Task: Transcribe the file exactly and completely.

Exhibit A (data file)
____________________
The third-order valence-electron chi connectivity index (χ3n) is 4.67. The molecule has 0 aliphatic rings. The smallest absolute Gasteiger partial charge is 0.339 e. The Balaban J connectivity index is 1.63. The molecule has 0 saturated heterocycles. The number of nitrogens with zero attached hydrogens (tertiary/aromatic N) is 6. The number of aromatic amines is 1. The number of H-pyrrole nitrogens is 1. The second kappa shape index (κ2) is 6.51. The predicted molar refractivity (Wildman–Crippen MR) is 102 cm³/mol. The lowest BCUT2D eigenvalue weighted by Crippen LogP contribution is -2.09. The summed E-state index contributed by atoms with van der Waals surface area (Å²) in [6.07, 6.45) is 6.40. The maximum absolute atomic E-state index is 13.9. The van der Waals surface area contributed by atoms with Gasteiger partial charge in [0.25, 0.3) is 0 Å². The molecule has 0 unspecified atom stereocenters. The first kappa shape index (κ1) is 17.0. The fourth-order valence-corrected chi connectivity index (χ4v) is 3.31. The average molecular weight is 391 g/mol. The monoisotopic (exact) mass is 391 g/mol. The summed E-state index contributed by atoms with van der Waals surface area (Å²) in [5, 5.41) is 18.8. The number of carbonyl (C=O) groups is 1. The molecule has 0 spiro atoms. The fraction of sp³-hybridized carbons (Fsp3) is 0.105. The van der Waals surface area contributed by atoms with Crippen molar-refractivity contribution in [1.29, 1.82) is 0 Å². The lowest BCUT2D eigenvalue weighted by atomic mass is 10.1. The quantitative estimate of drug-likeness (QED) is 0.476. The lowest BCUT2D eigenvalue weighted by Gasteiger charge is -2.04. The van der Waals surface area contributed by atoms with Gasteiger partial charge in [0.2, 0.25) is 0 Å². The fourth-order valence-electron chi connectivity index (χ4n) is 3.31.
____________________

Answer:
The third-order valence-electron chi connectivity index (χ3n) is 4.67. The molecule has 0 aliphatic rings. The smallest absolute Gasteiger partial charge is 0.339 e. The Balaban J connectivity index is 1.63. The molecule has 0 saturated heterocycles. The number of nitrogens with zero attached hydrogens (tertiary/aromatic N) is 6. The number of aromatic amines is 1. The number of H-pyrrole nitrogens is 1. The second kappa shape index (κ2) is 6.51. The predicted molar refractivity (Wildman–Crippen MR) is 102 cm³/mol. The lowest BCUT2D eigenvalue weighted by Crippen LogP contribution is -2.09. The summed E-state index contributed by atoms with van der Waals surface area (Å²) in [6.07, 6.45) is 6.40. The maximum absolute atomic E-state index is 13.9. The van der Waals surface area contributed by atoms with Gasteiger partial charge in [0.25, 0.3) is 0 Å². The molecule has 0 unspecified atom stereocenters. The first kappa shape index (κ1) is 17.0. The fourth-order valence-corrected chi connectivity index (χ4v) is 3.31. The average molecular weight is 391 g/mol. The monoisotopic (exact) mass is 391 g/mol. The summed E-state index contributed by atoms with van der Waals surface area (Å²) in [5, 5.41) is 18.8. The number of carbonyl (C=O) groups is 1. The molecule has 0 spiro atoms. The fraction of sp³-hybridized carbons (Fsp3) is 0.105. The van der Waals surface area contributed by atoms with Crippen molar-refractivity contribution in [1.29, 1.82) is 0 Å². The lowest BCUT2D eigenvalue weighted by atomic mass is 10.1. The quantitative estimate of drug-likeness (QED) is 0.476. The lowest BCUT2D eigenvalue weighted by Gasteiger charge is -2.04. The van der Waals surface area contributed by atoms with Gasteiger partial charge in [0.2, 0.25) is 0 Å². The fourth-order valence-electron chi connectivity index (χ4n) is 3.31.